Back when the ACA was originally passed, it included an “individual mandate” which imposed a penalty on people for not having health insurance. Many argued that Congress did not have the constitutional authority to compel people to purchase health insurance. In 2012, the NFIB v. Sebelius case determined that such constitutional authority exists in the “tax and spend” clause that allows Congress power to levy taxes.
Then, in 2017 the Trump administration reduced the tax to $0, which then raised a question whether it could be called a tax. If not, it could no longer be propped up by the ruling in NFIB. Many argued that this action undercut the law’s legitimacy and rendered it unconstitutional. This was the central argument in California v. Texas, decided June 17th. Instead of providing a ruling on whether the ACA could stand as modified, the Supreme Court held that the plaintiffs lacked eligibility to bring the case, leaving the ACA intact but still vulnerable.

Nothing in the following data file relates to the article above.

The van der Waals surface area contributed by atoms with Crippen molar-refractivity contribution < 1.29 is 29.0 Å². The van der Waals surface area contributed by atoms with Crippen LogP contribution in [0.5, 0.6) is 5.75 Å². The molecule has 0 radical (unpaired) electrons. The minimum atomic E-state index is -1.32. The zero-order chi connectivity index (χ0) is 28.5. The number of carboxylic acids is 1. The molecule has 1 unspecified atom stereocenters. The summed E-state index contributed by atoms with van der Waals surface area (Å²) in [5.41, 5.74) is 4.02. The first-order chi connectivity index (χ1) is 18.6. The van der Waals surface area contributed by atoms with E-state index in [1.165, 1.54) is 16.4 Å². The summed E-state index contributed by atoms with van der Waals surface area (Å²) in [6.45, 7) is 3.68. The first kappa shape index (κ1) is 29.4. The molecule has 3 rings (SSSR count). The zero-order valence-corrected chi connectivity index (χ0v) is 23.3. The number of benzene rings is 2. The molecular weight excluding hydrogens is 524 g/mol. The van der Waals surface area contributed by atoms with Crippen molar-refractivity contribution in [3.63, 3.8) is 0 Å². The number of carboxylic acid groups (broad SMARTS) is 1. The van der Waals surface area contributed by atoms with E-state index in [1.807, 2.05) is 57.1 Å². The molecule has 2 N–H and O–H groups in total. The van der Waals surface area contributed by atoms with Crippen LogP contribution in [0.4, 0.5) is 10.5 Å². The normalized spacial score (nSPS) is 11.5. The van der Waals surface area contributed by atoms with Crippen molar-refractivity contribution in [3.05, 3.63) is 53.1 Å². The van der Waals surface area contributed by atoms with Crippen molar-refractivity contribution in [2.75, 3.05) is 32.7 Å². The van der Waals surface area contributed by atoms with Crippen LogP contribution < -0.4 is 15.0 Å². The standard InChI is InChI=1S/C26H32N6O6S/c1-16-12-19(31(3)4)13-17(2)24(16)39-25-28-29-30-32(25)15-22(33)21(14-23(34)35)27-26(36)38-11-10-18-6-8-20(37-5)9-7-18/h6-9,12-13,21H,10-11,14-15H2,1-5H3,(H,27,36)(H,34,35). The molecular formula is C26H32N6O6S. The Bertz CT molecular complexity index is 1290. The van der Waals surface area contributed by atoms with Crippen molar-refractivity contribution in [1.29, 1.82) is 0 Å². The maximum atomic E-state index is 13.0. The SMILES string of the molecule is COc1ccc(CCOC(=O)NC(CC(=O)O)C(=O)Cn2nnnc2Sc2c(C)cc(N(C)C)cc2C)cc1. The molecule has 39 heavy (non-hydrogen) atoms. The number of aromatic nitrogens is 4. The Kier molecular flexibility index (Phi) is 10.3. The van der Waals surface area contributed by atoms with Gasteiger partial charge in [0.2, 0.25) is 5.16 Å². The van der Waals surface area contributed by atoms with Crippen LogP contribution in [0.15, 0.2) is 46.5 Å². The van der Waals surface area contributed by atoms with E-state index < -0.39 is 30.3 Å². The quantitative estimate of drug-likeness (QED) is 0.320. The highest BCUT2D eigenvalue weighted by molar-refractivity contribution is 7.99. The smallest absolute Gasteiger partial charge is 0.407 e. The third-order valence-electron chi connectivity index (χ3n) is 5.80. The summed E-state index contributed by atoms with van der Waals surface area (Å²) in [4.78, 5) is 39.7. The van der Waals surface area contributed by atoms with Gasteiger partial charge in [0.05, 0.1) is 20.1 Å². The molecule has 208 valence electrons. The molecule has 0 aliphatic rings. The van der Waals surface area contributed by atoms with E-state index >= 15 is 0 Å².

https://www.supremecourt.gov/opinions/20pdf/19-840_6jfm.pdf — full court opinion here